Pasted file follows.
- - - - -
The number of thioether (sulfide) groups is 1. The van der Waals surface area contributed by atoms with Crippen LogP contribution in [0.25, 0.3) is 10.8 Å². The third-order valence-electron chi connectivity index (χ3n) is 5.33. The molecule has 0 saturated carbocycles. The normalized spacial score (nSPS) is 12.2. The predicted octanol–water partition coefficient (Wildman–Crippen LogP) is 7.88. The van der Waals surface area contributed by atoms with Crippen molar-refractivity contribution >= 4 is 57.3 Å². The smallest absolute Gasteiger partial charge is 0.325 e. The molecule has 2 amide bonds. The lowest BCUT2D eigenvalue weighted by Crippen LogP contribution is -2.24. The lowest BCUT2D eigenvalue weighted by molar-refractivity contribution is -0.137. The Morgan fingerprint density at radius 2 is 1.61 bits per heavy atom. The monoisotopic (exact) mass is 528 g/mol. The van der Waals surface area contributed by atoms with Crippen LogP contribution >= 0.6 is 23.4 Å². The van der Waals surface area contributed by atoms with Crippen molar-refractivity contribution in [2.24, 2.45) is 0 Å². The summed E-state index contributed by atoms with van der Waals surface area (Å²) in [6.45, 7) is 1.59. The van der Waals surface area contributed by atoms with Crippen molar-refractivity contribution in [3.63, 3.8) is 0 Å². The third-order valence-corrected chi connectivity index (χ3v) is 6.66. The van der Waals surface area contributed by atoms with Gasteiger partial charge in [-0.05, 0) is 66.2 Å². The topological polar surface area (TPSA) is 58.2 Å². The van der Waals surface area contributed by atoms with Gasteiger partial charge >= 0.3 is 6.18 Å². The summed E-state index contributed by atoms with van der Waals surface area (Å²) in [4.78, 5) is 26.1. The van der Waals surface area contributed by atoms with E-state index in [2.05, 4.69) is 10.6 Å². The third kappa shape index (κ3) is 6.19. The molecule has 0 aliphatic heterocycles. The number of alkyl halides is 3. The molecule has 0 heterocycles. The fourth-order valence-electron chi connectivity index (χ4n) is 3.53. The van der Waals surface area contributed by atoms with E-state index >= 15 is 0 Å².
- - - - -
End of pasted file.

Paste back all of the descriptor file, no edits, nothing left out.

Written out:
The number of thioether (sulfide) groups is 1. The van der Waals surface area contributed by atoms with Crippen LogP contribution in [0.25, 0.3) is 10.8 Å². The third-order valence-electron chi connectivity index (χ3n) is 5.33. The molecule has 0 saturated carbocycles. The normalized spacial score (nSPS) is 12.2. The predicted octanol–water partition coefficient (Wildman–Crippen LogP) is 7.88. The van der Waals surface area contributed by atoms with Crippen molar-refractivity contribution >= 4 is 57.3 Å². The smallest absolute Gasteiger partial charge is 0.325 e. The molecule has 2 amide bonds. The lowest BCUT2D eigenvalue weighted by Crippen LogP contribution is -2.24. The lowest BCUT2D eigenvalue weighted by molar-refractivity contribution is -0.137. The Morgan fingerprint density at radius 2 is 1.61 bits per heavy atom. The monoisotopic (exact) mass is 528 g/mol. The van der Waals surface area contributed by atoms with Crippen LogP contribution >= 0.6 is 23.4 Å². The van der Waals surface area contributed by atoms with Crippen molar-refractivity contribution in [2.24, 2.45) is 0 Å². The summed E-state index contributed by atoms with van der Waals surface area (Å²) in [6.45, 7) is 1.59. The van der Waals surface area contributed by atoms with Crippen molar-refractivity contribution in [3.63, 3.8) is 0 Å². The third-order valence-corrected chi connectivity index (χ3v) is 6.66. The van der Waals surface area contributed by atoms with Gasteiger partial charge in [-0.05, 0) is 66.2 Å². The topological polar surface area (TPSA) is 58.2 Å². The van der Waals surface area contributed by atoms with Gasteiger partial charge >= 0.3 is 6.18 Å². The summed E-state index contributed by atoms with van der Waals surface area (Å²) in [4.78, 5) is 26.1. The van der Waals surface area contributed by atoms with E-state index in [2.05, 4.69) is 10.6 Å². The third kappa shape index (κ3) is 6.19. The molecule has 0 aliphatic heterocycles. The number of alkyl halides is 3. The molecule has 0 heterocycles. The fourth-order valence-electron chi connectivity index (χ4n) is 3.53. The van der Waals surface area contributed by atoms with E-state index >= 15 is 0 Å².